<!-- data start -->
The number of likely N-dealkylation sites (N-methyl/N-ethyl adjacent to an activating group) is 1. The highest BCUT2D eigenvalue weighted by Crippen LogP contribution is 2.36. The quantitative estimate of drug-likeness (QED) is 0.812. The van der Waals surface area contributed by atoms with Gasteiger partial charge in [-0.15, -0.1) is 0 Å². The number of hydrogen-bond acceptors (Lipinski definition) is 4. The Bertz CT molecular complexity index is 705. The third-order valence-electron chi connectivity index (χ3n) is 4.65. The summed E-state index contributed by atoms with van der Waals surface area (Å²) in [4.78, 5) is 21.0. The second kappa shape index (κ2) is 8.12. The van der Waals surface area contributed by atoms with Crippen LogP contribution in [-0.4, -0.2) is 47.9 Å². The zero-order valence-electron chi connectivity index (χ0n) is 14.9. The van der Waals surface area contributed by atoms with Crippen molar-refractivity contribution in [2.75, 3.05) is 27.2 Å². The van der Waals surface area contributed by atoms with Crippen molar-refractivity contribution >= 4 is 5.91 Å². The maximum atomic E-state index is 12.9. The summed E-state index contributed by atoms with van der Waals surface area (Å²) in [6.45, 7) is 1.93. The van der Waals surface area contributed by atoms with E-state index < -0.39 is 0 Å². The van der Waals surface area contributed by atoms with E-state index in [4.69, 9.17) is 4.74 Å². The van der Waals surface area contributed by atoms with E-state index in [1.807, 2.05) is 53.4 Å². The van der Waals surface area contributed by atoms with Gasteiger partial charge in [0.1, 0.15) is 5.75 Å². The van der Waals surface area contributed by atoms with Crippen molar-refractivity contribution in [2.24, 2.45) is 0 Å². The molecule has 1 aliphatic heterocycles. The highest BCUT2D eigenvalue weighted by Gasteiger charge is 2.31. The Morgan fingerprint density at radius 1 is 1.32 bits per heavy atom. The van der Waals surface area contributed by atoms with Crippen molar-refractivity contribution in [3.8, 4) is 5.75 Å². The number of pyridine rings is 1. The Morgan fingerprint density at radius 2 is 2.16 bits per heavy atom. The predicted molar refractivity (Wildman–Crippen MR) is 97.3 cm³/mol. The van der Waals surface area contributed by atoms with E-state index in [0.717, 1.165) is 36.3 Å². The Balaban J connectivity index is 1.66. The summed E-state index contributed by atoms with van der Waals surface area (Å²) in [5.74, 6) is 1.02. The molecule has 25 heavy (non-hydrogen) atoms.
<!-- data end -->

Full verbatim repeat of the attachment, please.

The number of likely N-dealkylation sites (N-methyl/N-ethyl adjacent to an activating group) is 1. The highest BCUT2D eigenvalue weighted by Crippen LogP contribution is 2.36. The quantitative estimate of drug-likeness (QED) is 0.812. The van der Waals surface area contributed by atoms with Gasteiger partial charge in [-0.15, -0.1) is 0 Å². The number of hydrogen-bond acceptors (Lipinski definition) is 4. The Bertz CT molecular complexity index is 705. The third-order valence-electron chi connectivity index (χ3n) is 4.65. The summed E-state index contributed by atoms with van der Waals surface area (Å²) in [4.78, 5) is 21.0. The second kappa shape index (κ2) is 8.12. The van der Waals surface area contributed by atoms with Crippen LogP contribution in [-0.4, -0.2) is 47.9 Å². The zero-order valence-electron chi connectivity index (χ0n) is 14.9. The van der Waals surface area contributed by atoms with Crippen molar-refractivity contribution in [2.75, 3.05) is 27.2 Å². The van der Waals surface area contributed by atoms with Crippen molar-refractivity contribution >= 4 is 5.91 Å². The maximum atomic E-state index is 12.9. The summed E-state index contributed by atoms with van der Waals surface area (Å²) in [6.45, 7) is 1.93. The van der Waals surface area contributed by atoms with E-state index < -0.39 is 0 Å². The van der Waals surface area contributed by atoms with E-state index in [4.69, 9.17) is 4.74 Å². The van der Waals surface area contributed by atoms with E-state index in [1.807, 2.05) is 53.4 Å². The van der Waals surface area contributed by atoms with Gasteiger partial charge in [0.1, 0.15) is 5.75 Å². The van der Waals surface area contributed by atoms with Crippen molar-refractivity contribution in [2.24, 2.45) is 0 Å². The molecule has 1 aliphatic heterocycles. The highest BCUT2D eigenvalue weighted by Gasteiger charge is 2.31. The Morgan fingerprint density at radius 1 is 1.32 bits per heavy atom. The van der Waals surface area contributed by atoms with Crippen molar-refractivity contribution in [3.8, 4) is 5.75 Å². The number of pyridine rings is 1. The Morgan fingerprint density at radius 2 is 2.16 bits per heavy atom. The predicted molar refractivity (Wildman–Crippen MR) is 97.3 cm³/mol. The van der Waals surface area contributed by atoms with E-state index in [0.717, 1.165) is 36.3 Å². The Balaban J connectivity index is 1.66. The summed E-state index contributed by atoms with van der Waals surface area (Å²) in [5.74, 6) is 1.02. The molecule has 25 heavy (non-hydrogen) atoms.